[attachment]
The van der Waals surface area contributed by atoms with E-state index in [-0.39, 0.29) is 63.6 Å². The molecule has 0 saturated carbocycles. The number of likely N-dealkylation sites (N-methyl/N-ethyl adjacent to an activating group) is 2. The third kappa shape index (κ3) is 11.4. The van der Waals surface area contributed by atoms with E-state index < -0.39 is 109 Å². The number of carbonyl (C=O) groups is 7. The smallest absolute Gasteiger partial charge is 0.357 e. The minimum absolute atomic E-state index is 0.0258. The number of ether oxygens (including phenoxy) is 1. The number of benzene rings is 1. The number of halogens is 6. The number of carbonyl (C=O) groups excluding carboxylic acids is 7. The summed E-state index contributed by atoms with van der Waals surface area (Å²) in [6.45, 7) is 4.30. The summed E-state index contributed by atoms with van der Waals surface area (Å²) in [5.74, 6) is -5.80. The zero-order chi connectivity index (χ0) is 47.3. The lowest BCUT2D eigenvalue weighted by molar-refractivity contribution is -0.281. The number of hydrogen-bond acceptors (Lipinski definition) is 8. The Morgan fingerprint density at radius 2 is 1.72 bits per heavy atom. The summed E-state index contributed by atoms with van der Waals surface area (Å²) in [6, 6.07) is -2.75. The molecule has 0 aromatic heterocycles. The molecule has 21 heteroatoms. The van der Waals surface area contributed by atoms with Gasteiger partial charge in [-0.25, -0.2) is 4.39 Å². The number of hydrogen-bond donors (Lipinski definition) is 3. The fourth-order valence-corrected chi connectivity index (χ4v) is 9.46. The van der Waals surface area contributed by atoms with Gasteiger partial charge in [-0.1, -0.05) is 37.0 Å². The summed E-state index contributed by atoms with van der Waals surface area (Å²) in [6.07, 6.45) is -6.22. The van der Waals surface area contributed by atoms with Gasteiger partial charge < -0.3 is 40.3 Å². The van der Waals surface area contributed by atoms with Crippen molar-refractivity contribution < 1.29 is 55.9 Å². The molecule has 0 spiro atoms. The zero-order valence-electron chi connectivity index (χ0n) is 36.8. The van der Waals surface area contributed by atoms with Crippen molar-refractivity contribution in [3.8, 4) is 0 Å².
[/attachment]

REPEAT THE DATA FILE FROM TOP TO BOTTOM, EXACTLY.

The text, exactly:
The van der Waals surface area contributed by atoms with E-state index in [-0.39, 0.29) is 63.6 Å². The molecule has 0 saturated carbocycles. The number of likely N-dealkylation sites (N-methyl/N-ethyl adjacent to an activating group) is 2. The third kappa shape index (κ3) is 11.4. The van der Waals surface area contributed by atoms with E-state index < -0.39 is 109 Å². The number of carbonyl (C=O) groups is 7. The smallest absolute Gasteiger partial charge is 0.357 e. The minimum absolute atomic E-state index is 0.0258. The number of ether oxygens (including phenoxy) is 1. The number of benzene rings is 1. The number of halogens is 6. The number of carbonyl (C=O) groups excluding carboxylic acids is 7. The summed E-state index contributed by atoms with van der Waals surface area (Å²) in [6.45, 7) is 4.30. The summed E-state index contributed by atoms with van der Waals surface area (Å²) in [5.74, 6) is -5.80. The zero-order chi connectivity index (χ0) is 47.3. The lowest BCUT2D eigenvalue weighted by molar-refractivity contribution is -0.281. The number of hydrogen-bond acceptors (Lipinski definition) is 8. The Morgan fingerprint density at radius 2 is 1.72 bits per heavy atom. The summed E-state index contributed by atoms with van der Waals surface area (Å²) in [6, 6.07) is -2.75. The molecule has 0 aromatic heterocycles. The molecule has 21 heteroatoms. The van der Waals surface area contributed by atoms with Gasteiger partial charge in [-0.25, -0.2) is 4.39 Å². The number of hydrogen-bond donors (Lipinski definition) is 3. The fourth-order valence-corrected chi connectivity index (χ4v) is 9.46. The van der Waals surface area contributed by atoms with Gasteiger partial charge in [-0.1, -0.05) is 37.0 Å². The summed E-state index contributed by atoms with van der Waals surface area (Å²) in [6.07, 6.45) is -6.22. The van der Waals surface area contributed by atoms with Gasteiger partial charge < -0.3 is 40.3 Å². The van der Waals surface area contributed by atoms with Crippen molar-refractivity contribution < 1.29 is 55.9 Å². The molecule has 0 spiro atoms. The zero-order valence-electron chi connectivity index (χ0n) is 36.8. The van der Waals surface area contributed by atoms with Crippen molar-refractivity contribution in [3.8, 4) is 0 Å².